p2(max) = m2 * v2f(max) = m2 * 2 * v1 * (m1/(m1+m2))

Where:
p2(max) - maximum momentum of the impacted body after the collision
m2 - mass of the impacted body (lightpole, in our case)
m1 - mass of the impacting body (757, in our case)
v2f(max) - maximum possible speed of the impacted body after the collision
v1 - speed of the impacting body before the impact

For perfectly inelastic collision:
p2(max) = m2 * v2f(max) = m2 * v1 * (m1/(m1+m2))

Or, for any collision:
p2(max) = m2 * v2f(max) = m2 * (1 + Cr) * v1 * (m1/(m1+m2))

This is derived directly from your own source, which you claim to understand intimately. I already showed you why I'm correct with the v2f(max), and I will not do it again. The rest is just the same old equation of p = m * v.
Therefore, I believe I have adequately shown this to be correct. If not, I can write you down how you get to this, but you have to admit you don't know what to do with the provided equations first (incidentally, where did you graduate and in what field?).

By the way:

QUOTE
Looking at the momentum (p) in this alleged inelastic collision:

It's quite safe to assume you assumed Cr = 0, judging from your opening statement alone.

QUOTE
b]There is absolutely nothing wrong with that formula or your calculations[/b] (aside from using about 10 decimal spaces more than you should). It's that you made a rather preposterous assumption along the way, and drew conclusions from that."[/color]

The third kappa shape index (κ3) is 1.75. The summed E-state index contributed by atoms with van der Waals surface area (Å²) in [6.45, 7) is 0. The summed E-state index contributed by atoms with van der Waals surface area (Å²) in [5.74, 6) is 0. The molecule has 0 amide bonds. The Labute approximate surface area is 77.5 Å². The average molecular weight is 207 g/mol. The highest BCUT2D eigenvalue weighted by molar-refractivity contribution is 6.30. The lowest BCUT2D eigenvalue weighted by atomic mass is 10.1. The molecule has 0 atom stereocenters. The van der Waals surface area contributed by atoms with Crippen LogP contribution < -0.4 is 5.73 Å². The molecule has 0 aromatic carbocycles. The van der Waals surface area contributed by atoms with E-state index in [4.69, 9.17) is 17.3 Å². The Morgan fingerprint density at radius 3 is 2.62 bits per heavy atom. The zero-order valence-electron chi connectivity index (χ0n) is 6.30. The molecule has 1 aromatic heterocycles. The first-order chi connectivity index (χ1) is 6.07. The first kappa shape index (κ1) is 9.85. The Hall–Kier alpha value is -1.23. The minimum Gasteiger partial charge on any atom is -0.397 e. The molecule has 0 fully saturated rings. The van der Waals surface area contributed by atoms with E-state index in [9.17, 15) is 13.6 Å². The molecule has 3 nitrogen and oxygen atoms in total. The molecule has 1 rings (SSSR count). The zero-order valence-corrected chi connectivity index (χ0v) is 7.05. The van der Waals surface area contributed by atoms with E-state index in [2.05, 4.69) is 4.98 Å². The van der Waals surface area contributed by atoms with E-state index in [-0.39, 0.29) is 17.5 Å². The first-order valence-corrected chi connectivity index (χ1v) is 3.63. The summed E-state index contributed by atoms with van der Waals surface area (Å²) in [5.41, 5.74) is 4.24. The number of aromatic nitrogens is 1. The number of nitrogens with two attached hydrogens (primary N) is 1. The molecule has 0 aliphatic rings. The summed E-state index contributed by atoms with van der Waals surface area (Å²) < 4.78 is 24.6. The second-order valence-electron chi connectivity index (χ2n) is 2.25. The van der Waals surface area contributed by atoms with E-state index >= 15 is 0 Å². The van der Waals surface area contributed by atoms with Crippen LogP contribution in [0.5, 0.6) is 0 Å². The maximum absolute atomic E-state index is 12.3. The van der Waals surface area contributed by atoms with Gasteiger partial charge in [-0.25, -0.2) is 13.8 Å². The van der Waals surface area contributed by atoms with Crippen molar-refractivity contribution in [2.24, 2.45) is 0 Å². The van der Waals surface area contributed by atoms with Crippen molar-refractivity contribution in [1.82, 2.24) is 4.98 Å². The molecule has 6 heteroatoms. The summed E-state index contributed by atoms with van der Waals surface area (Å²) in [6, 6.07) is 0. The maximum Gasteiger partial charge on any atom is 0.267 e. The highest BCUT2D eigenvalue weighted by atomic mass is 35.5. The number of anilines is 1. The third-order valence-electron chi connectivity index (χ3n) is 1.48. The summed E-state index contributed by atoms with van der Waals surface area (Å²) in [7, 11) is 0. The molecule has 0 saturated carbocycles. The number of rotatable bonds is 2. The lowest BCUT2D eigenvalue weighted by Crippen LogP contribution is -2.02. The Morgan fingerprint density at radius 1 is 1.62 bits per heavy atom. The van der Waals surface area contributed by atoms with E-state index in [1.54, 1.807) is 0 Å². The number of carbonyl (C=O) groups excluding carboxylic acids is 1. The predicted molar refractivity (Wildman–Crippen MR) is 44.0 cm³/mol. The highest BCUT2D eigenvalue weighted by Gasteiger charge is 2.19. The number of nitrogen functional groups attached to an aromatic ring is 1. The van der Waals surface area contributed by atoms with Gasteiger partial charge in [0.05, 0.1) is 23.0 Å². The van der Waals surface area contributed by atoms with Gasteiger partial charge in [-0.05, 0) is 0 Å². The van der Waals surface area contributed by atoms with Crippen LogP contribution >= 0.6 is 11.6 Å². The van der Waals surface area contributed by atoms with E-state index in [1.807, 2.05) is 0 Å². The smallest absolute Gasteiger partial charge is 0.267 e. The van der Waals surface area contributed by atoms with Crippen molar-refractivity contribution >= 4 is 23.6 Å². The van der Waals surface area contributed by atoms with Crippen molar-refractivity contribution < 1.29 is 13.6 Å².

So which is it? Or are you unable to even remember what you have already posted here Smrekar? Are there more than one of "you" perhaps?

Your initial estimate is incorrect (to the point of being absurd). From that estimate you make a correct calculation, which gets to a wrong result. The calculation is correct - as I explicitly stated - but the initial estimate and the final result are not.

QUOTE
To clarify for Smrekar- I assumed that momentum would be transferred in any "collision," and that Conservation of Momentum is the proper way to analyze it. Collision physics is actually fairly fleeting and complex, despite what Smrekar has already claimed. Then I "guessed" a 1% momentum transfer in my estimate, which actually does look excessive, 4 months later. If we trust Smrekar's "perfectly inelastic collision" analysis, then my "guess" was 1.00/0.193 ~= 5.18 times too high for an alleged 530mph aircraft collision of unknown duration. FYI, this was the first consideration of light pole "momentum" that I had seen anywhere by anyone, and there wasn't much information out there- had to assume [previously discussed here] in order to proceed. BTW Smrekar, 5.18 << "infinity" FYI.

Interestingly enough, I didn't have access to any information which you didn't have, yet I was able to make the calculation, but you weren't. Quite interesting.
Where did you say you worked?

QUOTE
I didn't use a coefficient of of restitution in my estimate back in June. I don't think we have enough information about the "V_2f" in this case to determine that exactly, do we? If so, I'd love to look at something sourced there, Smrekar.

We do have sufficient information to determine your "conservative estimate" was approximately three times above being physically possible, and approximately five times above being plausible (seeing that coefficient of restitution will not be very high for the light pole or the plane).

QUOTE
So what did you obtain for the light pole base shearing force(s) then Smrekar? You appear to be alluding as much in your "light poles tend to be fixed to the ground" 4th option above. What percentage of the B757-200 momentum have you calculated there Smrekar (and how many times)?